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Brown and Straw yet to switch back into Parliamentary pension fund

Prime Minister Gordon Brown and Lord Chancellor Jack Straw have yet to switch back into the Parliamentary pension fund despite announcing they would forgo their generous grace and favour pension entitlements two years ago.

The Government has also failed in its pledge to prevent future Prime Ministers and Lord Chancellors taking grace and favour pensions.

In January 2008, the Government said it would enact the changes to benefits for future leaders, recommended by the Senior Salaries Review Board, later that year. Brown and Straw both pledged to abide by the new rules.

A Downing Street spokesman claims that the legislation will be taken forward “as soon as Parliamentary time allows” but a general election, which could see the Labour lose power, is pegged for May 6.

He adds: “The voluntary agreements from Gordon Brown and Jack Straw mean they have refused to benefit from the arrangement, regardless of legislation.”

The Prime Minister, Lord Chancellor and Speaker of the House of Commons are entitled to half their final salary, regardless of length of service, as soon as they leave office.This comes from the consolidated fund where tax revenue is paid.

In 2009/10 Brown’s ministerial salary entitlement was £132,923 making him eligible for a pension of £66,461.50 a year.

They can also get around 1/40th of an MP’s pay for each year of service from 1991 from the Parliamentary scheme.

If the proposals are enacted, future post holders will receive the pension benefits available to Cabinet members.

Secretaries of State get around 1/40th of their ministerial pay for as long as they are in the Cabinet and 1/40th of their pay for as long as they were an MP. This kicks in from age 65.

The Conservatives refused to confirm if they would follow through with the proposals if they win the election.

Pensions expert Ros Altmann says: “This is another example of the Government making promises about pensions and not keeping them, hoping people will not realise.”


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There are 9 comments at the moment, we would love to hear your opinion too.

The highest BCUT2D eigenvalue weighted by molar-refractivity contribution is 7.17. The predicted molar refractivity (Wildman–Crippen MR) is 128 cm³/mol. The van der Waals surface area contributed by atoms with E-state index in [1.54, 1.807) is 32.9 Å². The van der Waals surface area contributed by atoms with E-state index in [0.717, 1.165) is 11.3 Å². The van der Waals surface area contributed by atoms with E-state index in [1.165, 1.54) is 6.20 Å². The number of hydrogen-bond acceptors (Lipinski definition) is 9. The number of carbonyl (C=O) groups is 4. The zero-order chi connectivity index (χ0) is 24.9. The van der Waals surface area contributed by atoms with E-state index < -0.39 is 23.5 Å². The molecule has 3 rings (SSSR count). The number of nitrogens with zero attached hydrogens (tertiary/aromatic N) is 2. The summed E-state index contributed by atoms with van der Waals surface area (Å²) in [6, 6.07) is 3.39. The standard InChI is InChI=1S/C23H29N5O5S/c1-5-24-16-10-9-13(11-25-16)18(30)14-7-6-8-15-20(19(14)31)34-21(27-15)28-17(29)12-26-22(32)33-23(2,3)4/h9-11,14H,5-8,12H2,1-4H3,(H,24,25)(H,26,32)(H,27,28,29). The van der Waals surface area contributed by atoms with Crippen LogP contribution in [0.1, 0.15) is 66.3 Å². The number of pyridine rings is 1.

1. Terry Mullender 11th March 2010 at 1:13 pm

    Another example, (not that one were needed) of how out of touch MP’s are with the pension position of the majority of their own constituents, and how they have, abused their position of trust to the detriment of the UK taxpayer. Absolutely shameful.

  2. They should get their fingers out and do what they said. But at least Brown and Straw have agreed to forego them. Conservative MP John Bercow, the Leader of the House, who only came into the post because of the previous incumbent’s handling of the expenses scandal, has steadfastly refused to do the same. He is entitled to a pension of more than £2m if he leaves the job tomorrow. He should by now have agreed to forego it too, if he was so concerned about snouts in troughs.

  3. The list of promises this government has broken extends way beyond pensions (what about the referendum on Europe that we never got?), though arguably pensions is one area of which it’s made the biggest mess (along with regulation of the financial services industry). Hardly great stuff for all us poor saps out here who have to pay for it all.

    Given the damage suffered by the British economy (and many others of the western world) as a result of Crash Gordon’s politically skewed and incompetent chancellorship over 12 years, one might make a pretty robust case for confiscating his pension altogether. I would.

  4. Nice scheme can I join? Cant make more of a hash of it for the next coupel of months than has been done for the past 3 years.

  5. would we expect anything different from this lot?

  6. Lamb to the slaughter 11th March 2010 at 2:14 pm

    More lies and total incompentancy at least its consistant

  7. YOu cannot trust any MP, they are cretins or the highest order, no matter what party, its duck island and moat cleaning all round, torys labour the lot. make them work for a living rather than all day drinking and hob nobbing with the old boys network and bungs from lobbiests, cash for questions was the tip of the flaming iceberg,

  8. Er..hate to stick up for Gordon Brown but he and Straw are on record as saying he will forego his pension entitlement (as the article concedes), this is a complete non-story…

  9. Er.. hate not to stick up for Gordon Brown but he and Straw are on record as saying they will forego their favourable pension entitlement but that was two years ago and they still have not done it. How long is reasonable – 2 years seems like maybe they said it to appease at the time but in reality don’t want to give it up. No different from Lord Ashcroft saying he would become domiciled for tax purposes but never quite get round to doing it – I am sure he meant to but hasn’t yet had the time to sort it out just like Brown and Straw haven’t had time to sort their pensions out. Yeah right!

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